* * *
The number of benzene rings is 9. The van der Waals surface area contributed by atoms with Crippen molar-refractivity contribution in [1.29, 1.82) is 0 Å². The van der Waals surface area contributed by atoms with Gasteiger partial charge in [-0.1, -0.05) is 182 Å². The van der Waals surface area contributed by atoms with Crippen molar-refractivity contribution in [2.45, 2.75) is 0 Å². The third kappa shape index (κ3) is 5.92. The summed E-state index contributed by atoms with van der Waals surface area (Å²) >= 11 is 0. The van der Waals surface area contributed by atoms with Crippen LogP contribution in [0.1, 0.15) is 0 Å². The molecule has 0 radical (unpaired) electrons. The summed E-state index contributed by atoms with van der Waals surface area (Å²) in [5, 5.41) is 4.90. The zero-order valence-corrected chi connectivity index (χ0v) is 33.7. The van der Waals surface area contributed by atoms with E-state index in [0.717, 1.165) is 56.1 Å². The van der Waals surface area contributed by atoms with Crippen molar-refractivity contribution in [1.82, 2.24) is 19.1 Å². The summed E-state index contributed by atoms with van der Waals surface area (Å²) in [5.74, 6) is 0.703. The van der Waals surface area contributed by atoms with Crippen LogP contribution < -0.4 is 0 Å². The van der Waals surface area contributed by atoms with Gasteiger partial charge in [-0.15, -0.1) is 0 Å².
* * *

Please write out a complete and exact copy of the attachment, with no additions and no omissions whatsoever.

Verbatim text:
The number of benzene rings is 9. The van der Waals surface area contributed by atoms with Crippen molar-refractivity contribution in [1.29, 1.82) is 0 Å². The van der Waals surface area contributed by atoms with Gasteiger partial charge in [-0.1, -0.05) is 182 Å². The van der Waals surface area contributed by atoms with Crippen molar-refractivity contribution in [2.45, 2.75) is 0 Å². The third kappa shape index (κ3) is 5.92. The summed E-state index contributed by atoms with van der Waals surface area (Å²) >= 11 is 0. The van der Waals surface area contributed by atoms with Crippen LogP contribution in [0.1, 0.15) is 0 Å². The molecule has 0 radical (unpaired) electrons. The summed E-state index contributed by atoms with van der Waals surface area (Å²) in [5, 5.41) is 4.90. The zero-order valence-corrected chi connectivity index (χ0v) is 33.7. The van der Waals surface area contributed by atoms with E-state index in [0.717, 1.165) is 56.1 Å². The van der Waals surface area contributed by atoms with Crippen molar-refractivity contribution in [1.82, 2.24) is 19.1 Å². The summed E-state index contributed by atoms with van der Waals surface area (Å²) in [5.74, 6) is 0.703. The van der Waals surface area contributed by atoms with Crippen LogP contribution < -0.4 is 0 Å². The van der Waals surface area contributed by atoms with Gasteiger partial charge in [-0.15, -0.1) is 0 Å².